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Anderson Silva: ‘I’m not fighting anymore in MMA, definitely not,’ crossover to boxing is ‘something for myself’

It’s tough for Anderson Silva to use the word retirement when he’s still not finished pursuing his combat sports career.

Regarded as one of the greatest UFC champions of all time, the 46-year-old Brazilian was released from the promotion following a TKO loss to Uriah Hall this past October. But at the time, he wasn’t quite ready to commit to the end of his MMA career.

Now, seven months later, Silva has reconciled with putting MMA behind him, though his combat sports career isn’t finished. He’s currently scheduled for a boxing match against Julio Cesar Chavez Jr. on June 19 in Mexico.

Silva could comfortably retire without ever throwing another punch. But he’s still ready to chase a lifelong dream in boxing.

“I need to say something very important and the people think about that,” Silva told MMA Fighting. “I’m not fighting for trying to prove something for nobody. For anybody. I fight because I have a passion, because I love [it]. I feel the opportunity and the talent God gave me is for helping inspiring people.

“The problem in this sport, the people don’t respect the fighters, especially the old generation. I think everything I do for MMA is done. I’m happy but I’m not fighting anymore in MMA. Definitely not.”

Throughout his career with the UFC, Silva often talked about crossing over for a boxing match, including a long-rumored fight against former multi-division champion Roy Jones Jr.

That never came to fruition during his MMA career, but now that he’s left the UFC and no longer beholden to any promoter, he’s ready to do something just for himself.

“I fight [boxing] for many, many years ago, I fought amateur, I fought professional not this same level in boxing,” Silva explained. “I made it successful in another sport, muay Thai and MMA. Now everything I do inside the MMA world, I think I complete my mission. Me and my team and I put my heart and my whole passion inside this sport.

“Right now, I need to do something for myself because right now it’s something, I’m having fun. Of course, it’s a fight. It’s a real fight and I accept the challenge.”

While Silva has past experience in boxing with fights in 1998 and 2005, he knows that’s a far cry from taking on somebody like Chavez Jr., who has stood in the ring with fighters such as Saul “Canelo” Alvarez and Daniel Jacobs.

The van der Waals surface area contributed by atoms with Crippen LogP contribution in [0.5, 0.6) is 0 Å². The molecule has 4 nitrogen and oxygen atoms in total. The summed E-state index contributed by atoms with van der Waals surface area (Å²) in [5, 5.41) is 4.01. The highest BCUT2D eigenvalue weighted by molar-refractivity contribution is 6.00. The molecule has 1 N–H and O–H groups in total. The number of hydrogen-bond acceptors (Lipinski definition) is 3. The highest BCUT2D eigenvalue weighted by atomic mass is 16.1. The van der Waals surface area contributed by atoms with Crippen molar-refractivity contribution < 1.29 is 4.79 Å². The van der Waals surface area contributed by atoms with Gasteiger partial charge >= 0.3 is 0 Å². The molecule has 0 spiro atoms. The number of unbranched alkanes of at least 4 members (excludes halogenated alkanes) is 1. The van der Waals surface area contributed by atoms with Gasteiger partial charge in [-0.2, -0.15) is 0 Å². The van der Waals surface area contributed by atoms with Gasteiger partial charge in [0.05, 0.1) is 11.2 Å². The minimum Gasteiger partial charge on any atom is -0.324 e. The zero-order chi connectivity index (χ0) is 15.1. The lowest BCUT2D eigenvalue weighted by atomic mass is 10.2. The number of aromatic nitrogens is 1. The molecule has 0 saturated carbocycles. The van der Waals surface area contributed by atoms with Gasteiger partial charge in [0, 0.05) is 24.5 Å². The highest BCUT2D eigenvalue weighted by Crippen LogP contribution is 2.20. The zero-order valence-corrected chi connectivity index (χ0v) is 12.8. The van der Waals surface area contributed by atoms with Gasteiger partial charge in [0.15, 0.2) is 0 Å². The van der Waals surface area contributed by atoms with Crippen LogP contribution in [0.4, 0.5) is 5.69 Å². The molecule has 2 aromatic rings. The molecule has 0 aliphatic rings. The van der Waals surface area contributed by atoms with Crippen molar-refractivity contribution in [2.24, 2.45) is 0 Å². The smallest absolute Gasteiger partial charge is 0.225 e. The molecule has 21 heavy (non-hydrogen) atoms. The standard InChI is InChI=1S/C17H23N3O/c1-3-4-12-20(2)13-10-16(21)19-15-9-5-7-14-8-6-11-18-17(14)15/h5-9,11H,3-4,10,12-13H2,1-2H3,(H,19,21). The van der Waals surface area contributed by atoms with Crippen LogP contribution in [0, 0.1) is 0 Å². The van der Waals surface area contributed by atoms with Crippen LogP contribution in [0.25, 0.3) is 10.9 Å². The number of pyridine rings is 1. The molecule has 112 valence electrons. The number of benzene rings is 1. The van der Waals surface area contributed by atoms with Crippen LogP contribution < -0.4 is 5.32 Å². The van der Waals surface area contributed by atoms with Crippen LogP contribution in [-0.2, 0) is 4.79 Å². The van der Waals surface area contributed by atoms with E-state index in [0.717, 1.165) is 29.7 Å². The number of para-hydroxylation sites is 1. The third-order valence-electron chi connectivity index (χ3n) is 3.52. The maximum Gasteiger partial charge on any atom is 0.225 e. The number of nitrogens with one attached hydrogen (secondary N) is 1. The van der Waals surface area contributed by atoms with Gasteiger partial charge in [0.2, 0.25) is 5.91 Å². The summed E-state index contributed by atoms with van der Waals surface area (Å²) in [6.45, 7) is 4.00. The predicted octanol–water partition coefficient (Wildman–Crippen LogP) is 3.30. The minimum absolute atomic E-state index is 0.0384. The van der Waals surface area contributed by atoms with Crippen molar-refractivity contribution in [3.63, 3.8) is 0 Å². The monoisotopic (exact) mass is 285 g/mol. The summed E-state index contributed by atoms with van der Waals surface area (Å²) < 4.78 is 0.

As much fun as he’s having with just focusing on boxing, the former UFC middleweight champion is taking his training very seriously with every intention of getting the win on June 19.

“It’s very difficult – it’s not easy,” Silva said. “You need to train in using your mind more in the other sport. Because in MMA you can hold the guy, you can put [him] on the ground, you can kick, you can use an elbow but in boxing not. You need to take the good decisions, smart decisions and use your feet, use your hands to reflect, everything.

“It’s completely different. When you move incorrect, it’s done. When you put your hands down a little bit, you’re done. That’s why I try to learn every single day more specific movements in the technique.”

Of course, Silva has long considered a move to boxing, but he’s now joining a growing chorus of MMA fighters who have expressed interest in the sport.

Former UFC heavyweight champions Stipe Miocic and Junior dos Santos have flirted with the idea for years, and reigning heavyweight king Francis Ngannou engaged in a back-and-forth with Tyson Fury after he won the UFC title earlier this year.

Add to that, Ben Askren actually made the crossover to boxing but came up short after he was floored by YouTube star Jake Paul in a highly publicized fight. Former UFC champion Tyron Woodley has been pursuing that same matchup after his contract with the MMA promotion came to an end.

When it comes to Silva’s pursuits, he can’t say for certain what the future holds for his own boxing career, but he fully understands why so many MMA fighters are interested in the sport these days, especially with the attention people like Paul are receiving right now.

“Definitely not [easy],” Silva said about making the transition from MMA to boxing. “But I think the situation happened in the world with the coronavirus, changed the mind of people. Everybody thinks about more entertainment and people like to see the entertainment. People like to watch the entertainment. This is the new world.

“I’m so happy because this helps people think about your personal valor. This is good the real athletes and the real people working hard everyday for making a story successful in this sport. It doesn’t matter if it’s MMA or boxing.”

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